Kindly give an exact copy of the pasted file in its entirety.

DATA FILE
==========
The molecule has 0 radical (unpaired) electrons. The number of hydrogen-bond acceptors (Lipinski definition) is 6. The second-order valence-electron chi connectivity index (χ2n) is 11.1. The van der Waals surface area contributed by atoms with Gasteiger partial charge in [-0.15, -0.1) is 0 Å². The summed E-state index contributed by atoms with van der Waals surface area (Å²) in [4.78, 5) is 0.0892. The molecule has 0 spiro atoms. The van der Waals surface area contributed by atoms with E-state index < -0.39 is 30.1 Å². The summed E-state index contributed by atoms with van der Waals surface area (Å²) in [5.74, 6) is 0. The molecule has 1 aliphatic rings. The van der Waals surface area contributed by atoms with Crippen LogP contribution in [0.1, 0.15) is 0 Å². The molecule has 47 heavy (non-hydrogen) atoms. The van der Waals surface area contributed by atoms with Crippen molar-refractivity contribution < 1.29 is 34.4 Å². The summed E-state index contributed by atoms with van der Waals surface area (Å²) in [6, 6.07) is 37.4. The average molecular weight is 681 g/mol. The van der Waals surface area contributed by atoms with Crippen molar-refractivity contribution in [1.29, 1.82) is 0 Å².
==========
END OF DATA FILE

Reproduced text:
The molecule has 0 radical (unpaired) electrons. The number of hydrogen-bond acceptors (Lipinski definition) is 6. The second-order valence-electron chi connectivity index (χ2n) is 11.1. The van der Waals surface area contributed by atoms with Gasteiger partial charge in [-0.15, -0.1) is 0 Å². The summed E-state index contributed by atoms with van der Waals surface area (Å²) in [4.78, 5) is 0.0892. The molecule has 0 spiro atoms. The van der Waals surface area contributed by atoms with E-state index < -0.39 is 30.1 Å². The summed E-state index contributed by atoms with van der Waals surface area (Å²) in [5.74, 6) is 0. The molecule has 1 aliphatic rings. The van der Waals surface area contributed by atoms with Crippen LogP contribution in [0.1, 0.15) is 0 Å². The molecule has 47 heavy (non-hydrogen) atoms. The van der Waals surface area contributed by atoms with Crippen molar-refractivity contribution < 1.29 is 34.4 Å². The summed E-state index contributed by atoms with van der Waals surface area (Å²) in [6, 6.07) is 37.4. The average molecular weight is 681 g/mol. The van der Waals surface area contributed by atoms with Crippen molar-refractivity contribution in [1.29, 1.82) is 0 Å².